Mike Foreman of SMB/AVG Technologies highlights key issues surrounding the emergence of new technologies and the importance of safeguarding your small businesses with a robust digital policy.

Have you recently considered what the workplace looked like just a decade ago?

It is now barely recognisable, especially for small businesses.

Emerging technologies have unlocked doors that SMEs never would have imagined as accessible. Social networks are providing cost-neutral ways to attract and retain both employees and customers on a large scale, while concepts of work-spaces and hours have become more flexible; smartphones and Cloud technologies allow 24/7 access to business emails and documents.

In a world where technology plays such a pivotal role, it has become essential for businesses to understand the risks associated with these channels and tools so they can be used safely.

That’s why a comprehensive digital policy is vitally important. Here are some of the key points that should be covered:

Keep It Simple

In a written statement delivered nearly a year ago, Cabinet Office minister Francis Maude announced that 76% of small businesses had reported a cyber-breach in 2012. When small businesses often don’t have resources dedicated to the maintenance and security of their IT infrastructure, this is an alarming number that can leave SME owners feeling very powerless.

However, creating a specific IT team or bulking up the existing resource isn’t the only answer. According to Verizon’s 2013 Data Breach Investigations Report, 78% of breaches rely on “unsophisticated techniques” and could therefore be easily avoided. Policing the use of digital channels and connected devices is a good way to start, requiring relatively little investment.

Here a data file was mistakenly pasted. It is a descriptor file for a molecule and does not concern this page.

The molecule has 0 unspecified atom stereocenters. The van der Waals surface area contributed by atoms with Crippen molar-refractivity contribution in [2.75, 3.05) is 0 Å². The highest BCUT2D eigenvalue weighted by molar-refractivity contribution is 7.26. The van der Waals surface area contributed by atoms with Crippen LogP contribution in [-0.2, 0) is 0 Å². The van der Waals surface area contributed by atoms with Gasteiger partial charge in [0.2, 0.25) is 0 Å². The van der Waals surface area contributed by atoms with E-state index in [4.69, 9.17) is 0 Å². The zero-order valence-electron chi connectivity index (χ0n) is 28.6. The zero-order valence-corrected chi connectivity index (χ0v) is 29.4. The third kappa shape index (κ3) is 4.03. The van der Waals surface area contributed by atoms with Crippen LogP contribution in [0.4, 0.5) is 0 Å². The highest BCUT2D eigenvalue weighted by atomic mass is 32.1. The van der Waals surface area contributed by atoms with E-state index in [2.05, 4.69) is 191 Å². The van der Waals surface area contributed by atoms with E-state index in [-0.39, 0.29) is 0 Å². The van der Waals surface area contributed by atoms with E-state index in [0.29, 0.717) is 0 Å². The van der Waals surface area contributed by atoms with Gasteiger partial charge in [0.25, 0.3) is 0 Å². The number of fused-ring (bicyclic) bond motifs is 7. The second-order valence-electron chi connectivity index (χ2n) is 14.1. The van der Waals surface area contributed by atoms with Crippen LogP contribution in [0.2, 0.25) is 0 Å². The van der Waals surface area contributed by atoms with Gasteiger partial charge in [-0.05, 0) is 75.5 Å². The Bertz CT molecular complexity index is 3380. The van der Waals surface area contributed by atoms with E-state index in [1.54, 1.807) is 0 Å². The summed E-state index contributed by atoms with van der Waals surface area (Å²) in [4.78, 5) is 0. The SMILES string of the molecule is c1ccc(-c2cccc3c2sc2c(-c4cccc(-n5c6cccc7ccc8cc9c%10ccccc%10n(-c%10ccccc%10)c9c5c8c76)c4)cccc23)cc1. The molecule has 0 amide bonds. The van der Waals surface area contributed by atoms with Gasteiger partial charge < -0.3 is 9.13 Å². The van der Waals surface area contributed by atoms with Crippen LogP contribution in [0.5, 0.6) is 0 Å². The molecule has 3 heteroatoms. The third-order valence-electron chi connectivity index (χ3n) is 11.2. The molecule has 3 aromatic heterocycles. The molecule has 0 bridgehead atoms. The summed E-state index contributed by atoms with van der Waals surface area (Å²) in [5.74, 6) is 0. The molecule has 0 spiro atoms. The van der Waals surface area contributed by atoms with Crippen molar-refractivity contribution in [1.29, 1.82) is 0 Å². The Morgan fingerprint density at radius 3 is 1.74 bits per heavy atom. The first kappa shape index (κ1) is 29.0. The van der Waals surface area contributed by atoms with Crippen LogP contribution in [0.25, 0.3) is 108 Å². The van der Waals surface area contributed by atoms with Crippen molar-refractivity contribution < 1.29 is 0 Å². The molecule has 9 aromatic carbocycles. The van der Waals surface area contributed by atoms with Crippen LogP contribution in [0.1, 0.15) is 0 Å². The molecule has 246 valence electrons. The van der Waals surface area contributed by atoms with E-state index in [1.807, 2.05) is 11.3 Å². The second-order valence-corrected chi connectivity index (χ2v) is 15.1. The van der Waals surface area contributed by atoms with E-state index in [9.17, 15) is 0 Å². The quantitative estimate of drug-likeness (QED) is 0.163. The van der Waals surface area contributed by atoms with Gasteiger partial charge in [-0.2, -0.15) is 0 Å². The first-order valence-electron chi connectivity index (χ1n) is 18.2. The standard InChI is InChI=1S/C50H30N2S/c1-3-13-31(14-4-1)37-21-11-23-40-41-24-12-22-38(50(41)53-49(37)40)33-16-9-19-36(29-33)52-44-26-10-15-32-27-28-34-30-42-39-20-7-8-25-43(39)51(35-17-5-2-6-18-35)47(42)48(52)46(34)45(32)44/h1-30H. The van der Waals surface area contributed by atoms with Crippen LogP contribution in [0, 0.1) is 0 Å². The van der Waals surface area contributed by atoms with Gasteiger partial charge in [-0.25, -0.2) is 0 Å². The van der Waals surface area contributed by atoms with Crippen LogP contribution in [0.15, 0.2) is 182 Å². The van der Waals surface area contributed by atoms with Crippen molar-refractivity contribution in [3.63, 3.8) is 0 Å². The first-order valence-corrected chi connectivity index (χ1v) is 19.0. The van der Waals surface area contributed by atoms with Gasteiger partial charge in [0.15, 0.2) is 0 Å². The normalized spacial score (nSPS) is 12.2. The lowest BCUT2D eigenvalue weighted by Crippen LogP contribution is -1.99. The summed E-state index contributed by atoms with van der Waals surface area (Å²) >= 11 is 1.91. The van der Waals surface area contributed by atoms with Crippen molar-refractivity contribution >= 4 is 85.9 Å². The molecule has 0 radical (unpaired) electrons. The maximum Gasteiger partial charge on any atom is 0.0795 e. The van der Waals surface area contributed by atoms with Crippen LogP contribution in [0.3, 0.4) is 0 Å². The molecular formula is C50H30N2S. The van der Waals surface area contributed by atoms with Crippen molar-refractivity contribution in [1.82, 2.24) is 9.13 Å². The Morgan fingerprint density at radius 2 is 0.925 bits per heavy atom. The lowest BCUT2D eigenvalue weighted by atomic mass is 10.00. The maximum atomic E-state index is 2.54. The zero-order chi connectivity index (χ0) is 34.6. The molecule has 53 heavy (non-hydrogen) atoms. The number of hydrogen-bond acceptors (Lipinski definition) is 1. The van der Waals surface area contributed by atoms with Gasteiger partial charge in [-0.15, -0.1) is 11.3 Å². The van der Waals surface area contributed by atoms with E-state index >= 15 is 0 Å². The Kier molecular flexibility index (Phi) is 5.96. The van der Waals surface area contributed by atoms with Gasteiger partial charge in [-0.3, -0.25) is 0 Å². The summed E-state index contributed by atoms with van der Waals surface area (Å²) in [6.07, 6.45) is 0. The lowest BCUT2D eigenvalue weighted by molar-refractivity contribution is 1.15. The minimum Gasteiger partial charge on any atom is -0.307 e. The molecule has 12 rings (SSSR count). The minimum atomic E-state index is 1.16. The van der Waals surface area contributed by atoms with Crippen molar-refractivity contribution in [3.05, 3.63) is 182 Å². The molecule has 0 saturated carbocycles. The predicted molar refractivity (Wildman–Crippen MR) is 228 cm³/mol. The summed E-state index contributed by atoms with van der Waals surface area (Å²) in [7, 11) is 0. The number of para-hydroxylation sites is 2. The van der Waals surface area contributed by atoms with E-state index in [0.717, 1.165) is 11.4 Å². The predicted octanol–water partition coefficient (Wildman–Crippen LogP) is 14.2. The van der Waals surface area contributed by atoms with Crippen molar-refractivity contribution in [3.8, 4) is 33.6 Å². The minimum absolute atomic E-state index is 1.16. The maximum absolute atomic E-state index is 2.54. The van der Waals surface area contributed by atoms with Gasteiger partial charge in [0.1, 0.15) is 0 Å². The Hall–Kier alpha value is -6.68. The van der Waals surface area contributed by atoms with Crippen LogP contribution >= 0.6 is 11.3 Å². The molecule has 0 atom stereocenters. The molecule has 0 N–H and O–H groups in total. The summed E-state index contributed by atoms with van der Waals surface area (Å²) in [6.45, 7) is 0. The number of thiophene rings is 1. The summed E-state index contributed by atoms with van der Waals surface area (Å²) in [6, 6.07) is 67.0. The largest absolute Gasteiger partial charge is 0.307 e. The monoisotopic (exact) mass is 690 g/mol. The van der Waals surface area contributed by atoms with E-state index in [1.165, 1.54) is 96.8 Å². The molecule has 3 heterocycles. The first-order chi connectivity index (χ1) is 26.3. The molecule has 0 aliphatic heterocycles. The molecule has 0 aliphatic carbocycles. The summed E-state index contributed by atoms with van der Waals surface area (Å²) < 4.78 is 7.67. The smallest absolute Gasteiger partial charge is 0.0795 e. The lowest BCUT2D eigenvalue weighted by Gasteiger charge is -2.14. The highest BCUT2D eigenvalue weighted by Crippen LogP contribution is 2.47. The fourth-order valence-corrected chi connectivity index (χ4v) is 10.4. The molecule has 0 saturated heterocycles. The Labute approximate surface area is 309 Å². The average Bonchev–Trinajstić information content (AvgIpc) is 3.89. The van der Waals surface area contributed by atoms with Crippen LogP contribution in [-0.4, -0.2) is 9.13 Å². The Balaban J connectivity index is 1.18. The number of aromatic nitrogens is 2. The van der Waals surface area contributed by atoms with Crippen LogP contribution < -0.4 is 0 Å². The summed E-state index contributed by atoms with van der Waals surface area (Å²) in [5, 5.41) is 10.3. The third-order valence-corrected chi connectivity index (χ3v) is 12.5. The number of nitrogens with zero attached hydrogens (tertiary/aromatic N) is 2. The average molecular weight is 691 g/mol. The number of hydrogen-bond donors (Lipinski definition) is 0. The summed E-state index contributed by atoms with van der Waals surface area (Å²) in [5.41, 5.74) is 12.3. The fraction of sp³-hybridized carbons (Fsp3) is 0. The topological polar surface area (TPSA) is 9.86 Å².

Make the Most of Social Media

Whether it’s LinkedIn, Facebook, Twitter or more niche networks, social media can be a very powerful channel to raise awareness of brands, engage with potential customers, or simply test the market. However, before taking the plunge, it’s essential to clearly identify the right tone of voice, and the right employee within the business to be responsible for it. Empowering them with tools that will improve general efficiency as well as maintain high security standards is vital too.

Address Potential Risks

While social networks offer numerous opportunities for business communications, they are also forums where disenchanted employees with an axe to grind, or those without adequate knowledge, can easily turn things sour. Clear guidelines should be in place, outlining the business’s stance on social media and mobile device usage during and outside of work time.

Monitor The Use Of Personal Devices

According to a report conducted on behalf of IT solutions provider Logicalis, a staggering 78% of firms whose employees use their personal devices at work don’t have a Bring Your Own Device policy in place. While it’s a losing battle to stop employees from using their personal devices at work, managing how these devices are used, and protecting the data they access is a better solution. Regular infrastructure audits focusing on the data kept on devices will help identify weaknesses and provide solutions.

Protect Your Staff’s Privacy

Undeniably, a certain level of control over the use of personal devices (namely in the instance where remote wipe might be required) is important, but ensuring that employees’ privacy isn’t invaded is just as crucial.

By law, employees have to give consent over access of their personal data, so clarity is key. What data needs to be accessed and what use will be made of it? A strong digital policy is only as strong as the number of adherents it has. If employees are not completely on board with policy and its founding principles, alternatives must be explored. For additional tips and advice, check this guide to digital policy for small businesses

Mike Foreman is General Manager of SMB at AVG Technologies and blogs about small business issues here. AVG SMB is dedicated to un-complicating the lives of SMBs and the channel partners that serve them. 


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